I had a horrible toothache about a month ago and I went to the emergency dentist. He told me that my tooth was dying and that it needed a root canal. He did the treatment and I expected the pain to go away, but it never did. I went back to see him yesterday and he did an exam and x-rays and told me the tooth was fine. Worse yet, I think he suggested that the pain was in my head. He suggested that I go see a neurologist. This is nuts. My tooth hurts. Is there really anything a neurologist can do or was the emergency dentist just trying to get me out of his office?
Stephanie – Wyoming
Though it sounds like the emergency dentist may have been missing some chairside manner, he wasn’t pulling your leg, and he wasn’t necessarily telling you that the pain was in your head either, though it likely sounded that way.
A neurologist can investigate whether nerve damage is causing your pain. Though it doesn’t happen every day, it can happen and it sometimes feels just like a toothache.
There are also other causes for pain, such as sinus pressure or sinus infections. The roots of your teeth reach up quite far, so trouble of almost any kind with your sinus cavities can feel like a toothache, too. If this is the case, you’ll probably have other cold or allergy symptoms as well, and taking a decongestant and/or antibiotic will help. You’ll need to see your primary care physician for a diagnosis if you think this might be the case.
The emergency dentist should have been able to make a diagnosis based on his x-rays and an exam. If there was something wrong with the tooth, or if the root canal was not effective, he should have been able to tell. But, if he was in hurry, he might have missed something or he might not have looked at the neighboring teeth. Sometimes teeth in the same arch or section of the mouth can refer pain to one another, so it will feel like one tooth is bothering you, but it’s really another that’s giving off distress signals.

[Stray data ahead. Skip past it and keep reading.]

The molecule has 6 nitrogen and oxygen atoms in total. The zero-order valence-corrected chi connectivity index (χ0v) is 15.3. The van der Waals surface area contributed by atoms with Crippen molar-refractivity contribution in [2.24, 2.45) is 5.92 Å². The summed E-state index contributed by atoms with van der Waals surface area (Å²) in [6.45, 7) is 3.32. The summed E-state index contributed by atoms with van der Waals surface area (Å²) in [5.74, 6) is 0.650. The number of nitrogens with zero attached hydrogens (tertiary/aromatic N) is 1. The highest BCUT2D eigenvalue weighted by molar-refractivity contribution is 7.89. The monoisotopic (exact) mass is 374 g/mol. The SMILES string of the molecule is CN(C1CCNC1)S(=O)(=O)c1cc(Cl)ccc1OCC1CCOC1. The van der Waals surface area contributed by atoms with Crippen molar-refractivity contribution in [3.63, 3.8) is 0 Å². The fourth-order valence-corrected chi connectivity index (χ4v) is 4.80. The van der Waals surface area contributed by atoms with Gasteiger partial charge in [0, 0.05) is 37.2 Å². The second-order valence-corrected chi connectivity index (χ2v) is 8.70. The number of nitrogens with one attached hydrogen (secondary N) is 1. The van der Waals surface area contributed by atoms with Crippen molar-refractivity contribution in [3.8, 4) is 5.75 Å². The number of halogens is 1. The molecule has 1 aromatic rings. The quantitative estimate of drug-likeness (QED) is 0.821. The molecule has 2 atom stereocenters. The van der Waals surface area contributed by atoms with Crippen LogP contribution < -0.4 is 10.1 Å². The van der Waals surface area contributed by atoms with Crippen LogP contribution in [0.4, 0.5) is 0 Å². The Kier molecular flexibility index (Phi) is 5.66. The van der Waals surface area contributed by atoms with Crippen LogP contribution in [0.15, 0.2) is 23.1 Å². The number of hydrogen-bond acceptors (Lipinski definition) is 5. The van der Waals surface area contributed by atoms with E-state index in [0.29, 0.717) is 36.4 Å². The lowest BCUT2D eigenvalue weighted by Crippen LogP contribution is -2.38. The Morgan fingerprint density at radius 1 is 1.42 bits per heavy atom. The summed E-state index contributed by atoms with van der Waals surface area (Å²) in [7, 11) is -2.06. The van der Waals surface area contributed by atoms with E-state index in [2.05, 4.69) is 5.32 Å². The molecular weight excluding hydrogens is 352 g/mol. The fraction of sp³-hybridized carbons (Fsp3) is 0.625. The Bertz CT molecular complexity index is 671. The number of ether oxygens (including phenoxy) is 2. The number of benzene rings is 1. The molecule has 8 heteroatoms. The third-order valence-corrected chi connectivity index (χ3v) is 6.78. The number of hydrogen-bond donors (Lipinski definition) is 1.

The bottom line is that if you’re still in pain, you need to find someone to help you. You may want to book an appointment with another dentist in the area for a second opinion, but make sure you don’t give him any information about your prior diagnosis. This way, you can be sure you’re getting a straight answer, and you’ll know 100% that you should book the next appointment with your primary care physician or a neurologist. Best of luck to you.
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